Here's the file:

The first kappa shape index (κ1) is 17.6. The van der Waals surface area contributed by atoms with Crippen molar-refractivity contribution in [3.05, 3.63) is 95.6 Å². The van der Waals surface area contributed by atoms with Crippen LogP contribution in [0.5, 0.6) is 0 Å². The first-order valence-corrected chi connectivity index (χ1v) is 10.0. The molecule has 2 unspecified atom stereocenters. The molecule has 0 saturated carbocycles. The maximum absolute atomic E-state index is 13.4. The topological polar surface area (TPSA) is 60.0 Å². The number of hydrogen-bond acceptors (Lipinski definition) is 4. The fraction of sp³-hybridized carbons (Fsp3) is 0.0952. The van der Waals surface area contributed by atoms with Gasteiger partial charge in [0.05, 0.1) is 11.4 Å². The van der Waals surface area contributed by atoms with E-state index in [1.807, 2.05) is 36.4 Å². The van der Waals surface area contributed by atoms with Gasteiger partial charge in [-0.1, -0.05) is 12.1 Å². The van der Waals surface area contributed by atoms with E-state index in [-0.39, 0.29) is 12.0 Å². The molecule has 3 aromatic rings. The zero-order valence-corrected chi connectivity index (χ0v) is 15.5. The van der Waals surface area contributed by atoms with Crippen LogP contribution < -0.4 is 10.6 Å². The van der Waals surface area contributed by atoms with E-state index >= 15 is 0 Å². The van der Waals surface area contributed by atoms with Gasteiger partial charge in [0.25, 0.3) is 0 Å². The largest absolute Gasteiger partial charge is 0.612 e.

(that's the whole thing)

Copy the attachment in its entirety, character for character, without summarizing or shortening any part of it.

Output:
The first kappa shape index (κ1) is 17.6. The van der Waals surface area contributed by atoms with Crippen molar-refractivity contribution in [3.05, 3.63) is 95.6 Å². The van der Waals surface area contributed by atoms with Crippen LogP contribution in [0.5, 0.6) is 0 Å². The first-order valence-corrected chi connectivity index (χ1v) is 10.0. The molecule has 2 unspecified atom stereocenters. The molecule has 0 saturated carbocycles. The maximum absolute atomic E-state index is 13.4. The topological polar surface area (TPSA) is 60.0 Å². The number of hydrogen-bond acceptors (Lipinski definition) is 4. The fraction of sp³-hybridized carbons (Fsp3) is 0.0952. The van der Waals surface area contributed by atoms with Gasteiger partial charge in [0.05, 0.1) is 11.4 Å². The van der Waals surface area contributed by atoms with E-state index in [1.807, 2.05) is 36.4 Å². The van der Waals surface area contributed by atoms with Gasteiger partial charge in [-0.1, -0.05) is 12.1 Å². The van der Waals surface area contributed by atoms with E-state index in [-0.39, 0.29) is 12.0 Å². The molecule has 3 aromatic rings. The zero-order valence-corrected chi connectivity index (χ0v) is 15.5. The van der Waals surface area contributed by atoms with Crippen LogP contribution < -0.4 is 10.6 Å². The van der Waals surface area contributed by atoms with E-state index >= 15 is 0 Å². The van der Waals surface area contributed by atoms with Gasteiger partial charge in [0.25, 0.3) is 0 Å². The largest absolute Gasteiger partial charge is 0.612 e.